Public Procurement in Law and Practice
Simeon Djankov (),
Edward Glaeser () and
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Erica Bosio: World Bank
No WP20-14, Working Paper Series from Peterson Institute for International Economics
In this paper we examine a new dataset of laws and practices governing public procurement, as well as procurement outcomes, in 187 countries. We measure regulation as restrictions on the discretion of the procuring agents. We find that laws and practices are highly correlated with each other across countries, and better practices are correlated with better outcomes, but laws themselves are not correlated with outcomes. To shed light on this puzzle, we present a model of procurement in which both regulation and public sector capacity determine the efficiency of procurement. In the model, regulation is effective in countries with low public sector capacity, and detrimental in countries with high public sector capacity because it inhibits the socially optimal exercise of discretion. We find evidence broadly consistent with this prediction: Regulation of procurement improves outcomes but only in countries with low public sector capacity.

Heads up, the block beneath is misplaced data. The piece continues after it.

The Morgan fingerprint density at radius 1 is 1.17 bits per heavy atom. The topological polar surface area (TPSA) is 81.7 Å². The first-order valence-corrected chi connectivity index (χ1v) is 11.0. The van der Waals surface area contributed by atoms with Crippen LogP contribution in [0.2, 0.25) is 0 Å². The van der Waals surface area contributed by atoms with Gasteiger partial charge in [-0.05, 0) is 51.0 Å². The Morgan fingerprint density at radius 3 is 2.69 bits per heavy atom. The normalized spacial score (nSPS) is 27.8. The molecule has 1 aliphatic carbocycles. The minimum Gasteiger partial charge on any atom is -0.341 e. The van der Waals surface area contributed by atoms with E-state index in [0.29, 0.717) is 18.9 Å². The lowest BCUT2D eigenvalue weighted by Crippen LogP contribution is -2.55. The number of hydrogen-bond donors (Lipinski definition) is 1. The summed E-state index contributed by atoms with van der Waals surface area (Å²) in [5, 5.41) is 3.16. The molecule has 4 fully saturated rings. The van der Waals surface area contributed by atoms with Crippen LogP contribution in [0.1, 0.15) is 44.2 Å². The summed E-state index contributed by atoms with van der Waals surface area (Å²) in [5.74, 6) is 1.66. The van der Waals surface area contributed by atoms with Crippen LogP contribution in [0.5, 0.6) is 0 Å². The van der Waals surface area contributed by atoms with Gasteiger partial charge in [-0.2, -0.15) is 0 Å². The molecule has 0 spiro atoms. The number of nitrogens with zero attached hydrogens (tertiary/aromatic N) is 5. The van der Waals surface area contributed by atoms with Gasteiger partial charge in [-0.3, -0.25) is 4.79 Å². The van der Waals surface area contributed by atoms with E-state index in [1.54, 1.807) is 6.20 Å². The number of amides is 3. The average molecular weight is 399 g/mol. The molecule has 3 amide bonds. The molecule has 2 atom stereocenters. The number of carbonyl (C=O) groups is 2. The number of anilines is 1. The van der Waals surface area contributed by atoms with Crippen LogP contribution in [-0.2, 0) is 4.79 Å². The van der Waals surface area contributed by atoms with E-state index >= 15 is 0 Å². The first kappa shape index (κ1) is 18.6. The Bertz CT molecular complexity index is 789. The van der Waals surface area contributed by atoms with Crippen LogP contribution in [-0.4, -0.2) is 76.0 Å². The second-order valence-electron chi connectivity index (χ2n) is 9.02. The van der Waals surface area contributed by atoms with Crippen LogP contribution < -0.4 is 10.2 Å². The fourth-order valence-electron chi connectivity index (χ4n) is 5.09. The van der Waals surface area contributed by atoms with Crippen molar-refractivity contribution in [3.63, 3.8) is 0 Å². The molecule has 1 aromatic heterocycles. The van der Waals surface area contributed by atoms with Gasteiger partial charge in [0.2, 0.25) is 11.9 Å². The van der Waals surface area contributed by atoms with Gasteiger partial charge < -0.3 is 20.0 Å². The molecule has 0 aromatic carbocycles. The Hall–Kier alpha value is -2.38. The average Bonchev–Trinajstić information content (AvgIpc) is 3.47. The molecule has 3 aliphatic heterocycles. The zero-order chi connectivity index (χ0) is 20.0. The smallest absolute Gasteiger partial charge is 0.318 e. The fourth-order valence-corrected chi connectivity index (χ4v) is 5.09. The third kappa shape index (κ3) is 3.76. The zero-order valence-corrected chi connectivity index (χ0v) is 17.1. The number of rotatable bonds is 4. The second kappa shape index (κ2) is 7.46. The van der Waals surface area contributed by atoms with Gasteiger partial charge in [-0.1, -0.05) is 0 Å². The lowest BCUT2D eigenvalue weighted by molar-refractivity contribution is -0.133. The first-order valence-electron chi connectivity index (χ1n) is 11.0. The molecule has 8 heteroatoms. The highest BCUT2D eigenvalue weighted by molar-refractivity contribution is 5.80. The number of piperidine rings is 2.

Keywords: Procurement; Law; Practice; Corruption (search for similar items in EconPapers)
JEL-codes: H40 H57 K42 (search for similar items in EconPapers)
New Economics Papers: this item is included in nep-law and nep-reg
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Working Paper: Public Procurement in Law and Practice (2020)
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Persistent link: https://EconPapers.repec.org/RePEc:iie:wpaper:wp20-14
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